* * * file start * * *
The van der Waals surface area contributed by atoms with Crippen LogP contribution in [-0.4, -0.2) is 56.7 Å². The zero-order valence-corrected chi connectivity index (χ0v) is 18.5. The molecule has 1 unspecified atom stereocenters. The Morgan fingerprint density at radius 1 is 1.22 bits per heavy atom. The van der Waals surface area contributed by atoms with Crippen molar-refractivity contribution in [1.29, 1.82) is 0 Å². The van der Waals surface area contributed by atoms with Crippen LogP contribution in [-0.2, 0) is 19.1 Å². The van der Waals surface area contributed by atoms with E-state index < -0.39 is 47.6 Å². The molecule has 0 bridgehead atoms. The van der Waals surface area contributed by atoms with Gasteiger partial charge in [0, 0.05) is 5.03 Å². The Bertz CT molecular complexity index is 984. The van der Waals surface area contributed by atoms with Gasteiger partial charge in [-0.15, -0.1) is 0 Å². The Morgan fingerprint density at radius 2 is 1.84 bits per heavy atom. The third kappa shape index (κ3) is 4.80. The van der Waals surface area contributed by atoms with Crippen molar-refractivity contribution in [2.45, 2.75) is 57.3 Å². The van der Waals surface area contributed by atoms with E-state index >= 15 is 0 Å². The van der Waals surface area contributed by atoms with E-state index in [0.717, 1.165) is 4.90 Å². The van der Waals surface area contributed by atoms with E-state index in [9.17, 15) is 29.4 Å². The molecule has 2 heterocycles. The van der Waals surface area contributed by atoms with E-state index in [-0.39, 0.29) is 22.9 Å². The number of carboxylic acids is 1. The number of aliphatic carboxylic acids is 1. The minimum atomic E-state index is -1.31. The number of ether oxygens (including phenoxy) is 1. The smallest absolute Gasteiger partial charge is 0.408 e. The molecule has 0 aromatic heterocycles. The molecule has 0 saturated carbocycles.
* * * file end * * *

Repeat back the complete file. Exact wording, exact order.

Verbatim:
The van der Waals surface area contributed by atoms with Crippen LogP contribution in [-0.4, -0.2) is 56.7 Å². The zero-order valence-corrected chi connectivity index (χ0v) is 18.5. The molecule has 1 unspecified atom stereocenters. The Morgan fingerprint density at radius 1 is 1.22 bits per heavy atom. The van der Waals surface area contributed by atoms with Crippen molar-refractivity contribution in [1.29, 1.82) is 0 Å². The van der Waals surface area contributed by atoms with Crippen LogP contribution in [-0.2, 0) is 19.1 Å². The van der Waals surface area contributed by atoms with E-state index < -0.39 is 47.6 Å². The molecule has 0 bridgehead atoms. The van der Waals surface area contributed by atoms with Gasteiger partial charge in [0, 0.05) is 5.03 Å². The Bertz CT molecular complexity index is 984. The van der Waals surface area contributed by atoms with Gasteiger partial charge in [-0.15, -0.1) is 0 Å². The Morgan fingerprint density at radius 2 is 1.84 bits per heavy atom. The third kappa shape index (κ3) is 4.80. The van der Waals surface area contributed by atoms with Crippen molar-refractivity contribution in [2.45, 2.75) is 57.3 Å². The van der Waals surface area contributed by atoms with E-state index >= 15 is 0 Å². The van der Waals surface area contributed by atoms with E-state index in [0.717, 1.165) is 4.90 Å². The van der Waals surface area contributed by atoms with E-state index in [9.17, 15) is 29.4 Å². The molecule has 2 heterocycles. The van der Waals surface area contributed by atoms with E-state index in [-0.39, 0.29) is 22.9 Å². The number of carboxylic acids is 1. The number of aliphatic carboxylic acids is 1. The minimum atomic E-state index is -1.31. The number of ether oxygens (including phenoxy) is 1. The smallest absolute Gasteiger partial charge is 0.408 e. The molecule has 0 aromatic heterocycles. The molecule has 0 saturated carbocycles.